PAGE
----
Logan Morris acknowledges that “speechless” isn’t a word that those who know her would associate with her very often. But the seventh-grade language arts teacher at Russell Middle School admitted that she couldn’t find the words to match her emotions when she walked out of the front doors to the school one recent Friday morning and was surprised by her coworkers and students, who were gathered to celebrate the announcement of Morris as the Barrow County School System’s 2021-22 Teacher of the Year.
Morris, who last school year was a nominee for Russell’s teacher of the year, was chosen over three other finalists for the district-wide award this year and a dozen other school-level winners.
“It is an honor when your peers who are in the same trenches right alongside you recognize something in you that you don't even see in yourself,” Morris wrote to the The Barrow News-Journal in an email, taking time out of her new hectic routine at home with a newborn child. “To then see that come full-circle and see the same team that has been relentless in their support throughout this very different year rally together to recognize me (for the district-wide award) is such a perfect circle to end this school year.
“In addition to having the support system of my peers there to celebrate, having my students there as well meant the world. I think I can speak for most, if not all, educators when I say that I chose this path because of my love for teaching and for being relentless in wanting to make a difference for students, so they play the biggest role in why I was even able to stand there and receive this award in the first place.
“To be named Barrow County's Teacher of the Year is an honor that I truly have trouble with putting into words because of the weight of what it means to me. Our county is full of so many amazing teachers, and I am both humbled and honored to represent the greatness that we have going on in our hallways.”
Education has always been a desired career path for Morris — except, she says, for a brief period of time when she, like so many other children of the 1990s, watched the movie “Free Willy” and envisioned herself as a future marine biologist.
Morris earned a bachelor degree focusing on English and literature from Columbus State University and, after completing her master program, was hired four years ago to teach at Russell.
While she says her reasons for pursuing a career in education changed over time, the biggest draw for Morris has always been the students.
“I was blessed enough to have teachers who believed in me and were relentless in their support of me even when I didn't necessarily deserve it,” she said. “I want to be able to do the same for my students and be their cheerleader and supporter as they work through what kind of person they want to become armed with the resources that our school and teachers have been able to provide them with.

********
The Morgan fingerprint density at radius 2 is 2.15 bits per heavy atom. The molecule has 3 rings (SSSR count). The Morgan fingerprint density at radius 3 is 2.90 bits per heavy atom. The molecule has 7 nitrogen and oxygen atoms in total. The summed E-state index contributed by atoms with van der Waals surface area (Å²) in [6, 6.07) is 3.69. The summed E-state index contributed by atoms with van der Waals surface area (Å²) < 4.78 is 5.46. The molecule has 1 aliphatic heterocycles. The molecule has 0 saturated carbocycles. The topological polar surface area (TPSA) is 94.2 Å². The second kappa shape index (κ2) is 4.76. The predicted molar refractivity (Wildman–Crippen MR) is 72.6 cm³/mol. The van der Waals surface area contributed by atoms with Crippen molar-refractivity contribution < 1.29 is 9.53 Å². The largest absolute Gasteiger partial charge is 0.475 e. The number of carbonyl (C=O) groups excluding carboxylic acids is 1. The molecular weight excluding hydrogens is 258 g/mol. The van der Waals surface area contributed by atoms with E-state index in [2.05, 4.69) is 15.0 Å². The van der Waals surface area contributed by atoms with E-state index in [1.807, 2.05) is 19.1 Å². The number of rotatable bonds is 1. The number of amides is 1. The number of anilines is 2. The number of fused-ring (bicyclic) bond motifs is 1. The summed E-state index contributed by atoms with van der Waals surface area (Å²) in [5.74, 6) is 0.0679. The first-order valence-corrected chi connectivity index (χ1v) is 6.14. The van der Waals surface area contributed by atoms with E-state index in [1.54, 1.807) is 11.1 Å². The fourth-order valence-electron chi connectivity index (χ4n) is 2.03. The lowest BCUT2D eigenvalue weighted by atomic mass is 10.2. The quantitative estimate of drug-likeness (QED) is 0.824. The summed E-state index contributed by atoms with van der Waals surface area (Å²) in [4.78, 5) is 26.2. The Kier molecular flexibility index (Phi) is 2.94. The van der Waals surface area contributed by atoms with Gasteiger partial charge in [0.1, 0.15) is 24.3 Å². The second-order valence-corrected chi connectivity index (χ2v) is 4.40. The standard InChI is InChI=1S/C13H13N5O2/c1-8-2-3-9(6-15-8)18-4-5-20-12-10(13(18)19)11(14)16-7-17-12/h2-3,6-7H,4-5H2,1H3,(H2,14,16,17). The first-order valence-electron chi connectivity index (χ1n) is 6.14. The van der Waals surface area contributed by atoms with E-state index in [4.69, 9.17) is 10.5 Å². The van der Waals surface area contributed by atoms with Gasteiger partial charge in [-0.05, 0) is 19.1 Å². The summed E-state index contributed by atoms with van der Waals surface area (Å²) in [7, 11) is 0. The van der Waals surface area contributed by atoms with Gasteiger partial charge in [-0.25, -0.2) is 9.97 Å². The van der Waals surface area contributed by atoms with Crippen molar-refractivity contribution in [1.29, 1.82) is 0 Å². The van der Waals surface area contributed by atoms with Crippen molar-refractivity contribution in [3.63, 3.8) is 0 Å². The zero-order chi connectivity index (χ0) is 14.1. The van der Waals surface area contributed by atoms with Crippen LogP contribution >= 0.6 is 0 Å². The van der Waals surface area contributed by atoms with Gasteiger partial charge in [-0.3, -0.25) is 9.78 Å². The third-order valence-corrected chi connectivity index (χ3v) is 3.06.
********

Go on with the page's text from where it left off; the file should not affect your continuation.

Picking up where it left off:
“On a lighter note, being a teacher and getting to teach and interact with students is just fun. ‘Monotony’ is not a word used to describe what happens in the four walls of the classroom because each class, each day, each minute can and will be something new.”
When Morris was surprised with the teacher-of-the-year announcement, standing by her side was Russell principal Meridith Wages, who may have been as excited as anyone in attendance for the news.
Wages said Morris is indeed a “cheerleader” for her students who encourages all of them to always believe in themselves.
“Mrs. Morris exhibits qualities of just the kind of teacher you dream of joining your team,” Wages said. “Her classroom serves as one of the most supportive and interactive school experiences most students will have. She spends countless hours planning and preparing for experiences that will impact students forever. Her energy is contagious and motivates all with whom she comes into contact. She works to encourage the development of the whole child, both academically and socially.
“What you will also witness is her students emulating these same behaviors as they inspire and cheer for the success of each other while in her classroom. She ignites passion for victory in all with whom she works as she creates a sense of community within her classroom and our school.”
“I could not be prouder of her; she understands the privilege she has each day to serve the students of Barrow County and will represent our district boldly at the state level.”
As the district’s teacher of the year, Morris will be provided with additional professional-development opportunities through the Georgia Teacher of the Year Program and will be recognized at a statewide banquet in Atlanta in August, where the statewide winner will be announced.
In Barrow County, school-level winners are voted on by their peers, and the top three vote-getters are observed and scored by a selection committee made up of the school’s governance team and reigning teacher of the year. A board of education-led selection committee chooses the district finalists and winners.
The other three district finalists included Ashley Akins of Bethlehem Elementary School, Candice Stephens of Kennedy Elementary and Erin Hunt of Winder-Barrow High.
Other school-level winners included:
•Stephanie Atkinson, Apalachee High
•Grace Heck, Auburn Elementary
•Thomas Blankenship, Bear Creek Middle
•Kelley McDaniel, Bramlett Elementary
•Amanda Wilson, County Line Elementary
•Denise Coulombe, Haymon-Morris Middle
•Jenna Nixon, Holsenbeck Elementary
•Ben Manning, special programs (AIM, AEP, Sims Academy)
•Tara Nunley, Statham Elementary
•Aaron Stinson, Westside Middle
•Abby Norman, Winder Elementary
•Valerie Wall, Yargo Elementary.